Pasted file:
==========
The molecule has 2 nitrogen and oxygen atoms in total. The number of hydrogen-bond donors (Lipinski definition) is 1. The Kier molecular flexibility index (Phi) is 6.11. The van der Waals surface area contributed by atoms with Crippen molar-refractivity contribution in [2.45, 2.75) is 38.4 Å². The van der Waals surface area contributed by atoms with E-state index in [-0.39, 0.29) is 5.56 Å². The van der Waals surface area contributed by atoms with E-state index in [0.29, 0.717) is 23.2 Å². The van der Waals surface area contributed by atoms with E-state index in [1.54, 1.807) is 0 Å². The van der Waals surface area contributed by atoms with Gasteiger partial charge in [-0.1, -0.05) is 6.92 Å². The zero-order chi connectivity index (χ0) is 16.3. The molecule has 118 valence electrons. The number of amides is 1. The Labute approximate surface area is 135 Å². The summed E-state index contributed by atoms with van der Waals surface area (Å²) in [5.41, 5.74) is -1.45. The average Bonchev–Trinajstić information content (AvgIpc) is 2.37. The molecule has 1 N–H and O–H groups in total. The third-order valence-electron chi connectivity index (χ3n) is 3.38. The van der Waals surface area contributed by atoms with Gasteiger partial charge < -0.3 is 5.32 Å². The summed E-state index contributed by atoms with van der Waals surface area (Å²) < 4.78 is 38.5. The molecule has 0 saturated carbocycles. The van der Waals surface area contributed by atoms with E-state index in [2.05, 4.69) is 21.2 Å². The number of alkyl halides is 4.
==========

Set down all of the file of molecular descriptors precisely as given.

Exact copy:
The molecule has 2 nitrogen and oxygen atoms in total. The number of hydrogen-bond donors (Lipinski definition) is 1. The Kier molecular flexibility index (Phi) is 6.11. The van der Waals surface area contributed by atoms with Crippen molar-refractivity contribution in [2.45, 2.75) is 38.4 Å². The van der Waals surface area contributed by atoms with E-state index in [-0.39, 0.29) is 5.56 Å². The van der Waals surface area contributed by atoms with E-state index in [0.29, 0.717) is 23.2 Å². The van der Waals surface area contributed by atoms with E-state index in [1.54, 1.807) is 0 Å². The van der Waals surface area contributed by atoms with Gasteiger partial charge in [-0.1, -0.05) is 6.92 Å². The zero-order chi connectivity index (χ0) is 16.3. The molecule has 118 valence electrons. The number of amides is 1. The Labute approximate surface area is 135 Å². The summed E-state index contributed by atoms with van der Waals surface area (Å²) in [5.41, 5.74) is -1.45. The average Bonchev–Trinajstić information content (AvgIpc) is 2.37. The molecule has 1 N–H and O–H groups in total. The third-order valence-electron chi connectivity index (χ3n) is 3.38. The van der Waals surface area contributed by atoms with Gasteiger partial charge < -0.3 is 5.32 Å². The summed E-state index contributed by atoms with van der Waals surface area (Å²) < 4.78 is 38.5. The molecule has 0 saturated carbocycles. The van der Waals surface area contributed by atoms with E-state index in [2.05, 4.69) is 21.2 Å². The number of alkyl halides is 4.